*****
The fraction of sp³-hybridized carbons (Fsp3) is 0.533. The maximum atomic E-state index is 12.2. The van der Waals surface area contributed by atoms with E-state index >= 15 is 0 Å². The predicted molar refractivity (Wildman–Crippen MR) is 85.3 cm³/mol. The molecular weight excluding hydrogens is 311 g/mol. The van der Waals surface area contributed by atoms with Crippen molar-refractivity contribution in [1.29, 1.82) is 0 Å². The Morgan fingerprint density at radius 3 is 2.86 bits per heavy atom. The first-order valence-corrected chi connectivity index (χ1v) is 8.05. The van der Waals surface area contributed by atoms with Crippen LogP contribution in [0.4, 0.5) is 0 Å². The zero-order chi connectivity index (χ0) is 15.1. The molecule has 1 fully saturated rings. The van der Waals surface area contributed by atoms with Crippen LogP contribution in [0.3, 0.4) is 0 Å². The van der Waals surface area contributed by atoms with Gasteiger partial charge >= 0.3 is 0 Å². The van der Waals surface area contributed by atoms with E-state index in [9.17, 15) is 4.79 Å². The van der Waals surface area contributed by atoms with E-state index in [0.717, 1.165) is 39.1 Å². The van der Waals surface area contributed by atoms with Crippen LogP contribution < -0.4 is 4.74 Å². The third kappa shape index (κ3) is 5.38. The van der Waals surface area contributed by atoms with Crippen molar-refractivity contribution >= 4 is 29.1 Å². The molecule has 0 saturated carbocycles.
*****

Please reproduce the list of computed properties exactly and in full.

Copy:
The fraction of sp³-hybridized carbons (Fsp3) is 0.533. The maximum atomic E-state index is 12.2. The van der Waals surface area contributed by atoms with E-state index >= 15 is 0 Å². The predicted molar refractivity (Wildman–Crippen MR) is 85.3 cm³/mol. The molecular weight excluding hydrogens is 311 g/mol. The van der Waals surface area contributed by atoms with Crippen molar-refractivity contribution in [1.29, 1.82) is 0 Å². The Morgan fingerprint density at radius 3 is 2.86 bits per heavy atom. The first-order valence-corrected chi connectivity index (χ1v) is 8.05. The van der Waals surface area contributed by atoms with Crippen LogP contribution in [0.4, 0.5) is 0 Å². The zero-order chi connectivity index (χ0) is 15.1. The molecule has 1 fully saturated rings. The van der Waals surface area contributed by atoms with Crippen LogP contribution in [0.3, 0.4) is 0 Å². The van der Waals surface area contributed by atoms with Gasteiger partial charge >= 0.3 is 0 Å². The van der Waals surface area contributed by atoms with E-state index in [9.17, 15) is 4.79 Å². The van der Waals surface area contributed by atoms with E-state index in [0.717, 1.165) is 39.1 Å². The van der Waals surface area contributed by atoms with Crippen LogP contribution < -0.4 is 4.74 Å². The third kappa shape index (κ3) is 5.38. The van der Waals surface area contributed by atoms with Crippen molar-refractivity contribution >= 4 is 29.1 Å². The molecule has 0 saturated carbocycles.